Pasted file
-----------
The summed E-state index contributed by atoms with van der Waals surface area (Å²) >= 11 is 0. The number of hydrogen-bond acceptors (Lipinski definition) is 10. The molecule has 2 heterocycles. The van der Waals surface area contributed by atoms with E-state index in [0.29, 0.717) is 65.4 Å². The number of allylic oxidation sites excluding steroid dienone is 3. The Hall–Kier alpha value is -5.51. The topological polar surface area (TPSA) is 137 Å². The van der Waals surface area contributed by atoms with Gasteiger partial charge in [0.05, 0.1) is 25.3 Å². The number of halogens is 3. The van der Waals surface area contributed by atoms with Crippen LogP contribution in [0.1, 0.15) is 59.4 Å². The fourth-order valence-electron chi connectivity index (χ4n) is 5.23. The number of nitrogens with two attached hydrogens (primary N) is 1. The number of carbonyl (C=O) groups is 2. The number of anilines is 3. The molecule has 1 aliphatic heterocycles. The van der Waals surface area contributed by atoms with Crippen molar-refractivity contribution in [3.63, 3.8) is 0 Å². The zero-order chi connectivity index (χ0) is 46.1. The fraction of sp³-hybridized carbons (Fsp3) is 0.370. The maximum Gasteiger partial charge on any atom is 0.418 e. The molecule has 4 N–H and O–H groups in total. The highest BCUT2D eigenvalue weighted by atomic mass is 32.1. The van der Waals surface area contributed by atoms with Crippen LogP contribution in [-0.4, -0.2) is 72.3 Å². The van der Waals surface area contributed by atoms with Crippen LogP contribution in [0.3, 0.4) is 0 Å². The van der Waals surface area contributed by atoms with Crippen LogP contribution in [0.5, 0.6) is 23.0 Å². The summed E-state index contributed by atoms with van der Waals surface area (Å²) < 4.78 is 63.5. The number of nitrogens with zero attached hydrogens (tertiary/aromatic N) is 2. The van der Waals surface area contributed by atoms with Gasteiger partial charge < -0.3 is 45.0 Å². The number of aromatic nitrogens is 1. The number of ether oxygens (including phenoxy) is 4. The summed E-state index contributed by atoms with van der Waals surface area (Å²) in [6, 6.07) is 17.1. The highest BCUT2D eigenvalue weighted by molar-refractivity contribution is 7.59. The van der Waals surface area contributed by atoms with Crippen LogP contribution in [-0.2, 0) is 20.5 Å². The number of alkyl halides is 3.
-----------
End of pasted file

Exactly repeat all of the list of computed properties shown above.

The summed E-state index contributed by atoms with van der Waals surface area (Å²) >= 11 is 0. The number of hydrogen-bond acceptors (Lipinski definition) is 10. The molecule has 2 heterocycles. The van der Waals surface area contributed by atoms with E-state index in [0.29, 0.717) is 65.4 Å². The number of allylic oxidation sites excluding steroid dienone is 3. The Hall–Kier alpha value is -5.51. The topological polar surface area (TPSA) is 137 Å². The van der Waals surface area contributed by atoms with Gasteiger partial charge in [0.05, 0.1) is 25.3 Å². The number of halogens is 3. The van der Waals surface area contributed by atoms with Crippen LogP contribution in [0.1, 0.15) is 59.4 Å². The fourth-order valence-electron chi connectivity index (χ4n) is 5.23. The number of nitrogens with two attached hydrogens (primary N) is 1. The number of carbonyl (C=O) groups is 2. The number of anilines is 3. The molecule has 1 aliphatic heterocycles. The van der Waals surface area contributed by atoms with Crippen molar-refractivity contribution in [3.63, 3.8) is 0 Å². The zero-order chi connectivity index (χ0) is 46.1. The fraction of sp³-hybridized carbons (Fsp3) is 0.370. The maximum Gasteiger partial charge on any atom is 0.418 e. The molecule has 4 N–H and O–H groups in total. The highest BCUT2D eigenvalue weighted by atomic mass is 32.1. The van der Waals surface area contributed by atoms with Crippen LogP contribution in [-0.4, -0.2) is 72.3 Å². The van der Waals surface area contributed by atoms with Crippen LogP contribution in [0.3, 0.4) is 0 Å². The van der Waals surface area contributed by atoms with Crippen LogP contribution in [0.5, 0.6) is 23.0 Å². The summed E-state index contributed by atoms with van der Waals surface area (Å²) < 4.78 is 63.5. The number of nitrogens with zero attached hydrogens (tertiary/aromatic N) is 2. The van der Waals surface area contributed by atoms with Gasteiger partial charge < -0.3 is 45.0 Å². The number of aromatic nitrogens is 1. The number of ether oxygens (including phenoxy) is 4. The summed E-state index contributed by atoms with van der Waals surface area (Å²) in [6, 6.07) is 17.1. The highest BCUT2D eigenvalue weighted by molar-refractivity contribution is 7.59. The van der Waals surface area contributed by atoms with Crippen LogP contribution in [-0.2, 0) is 20.5 Å². The number of alkyl halides is 3.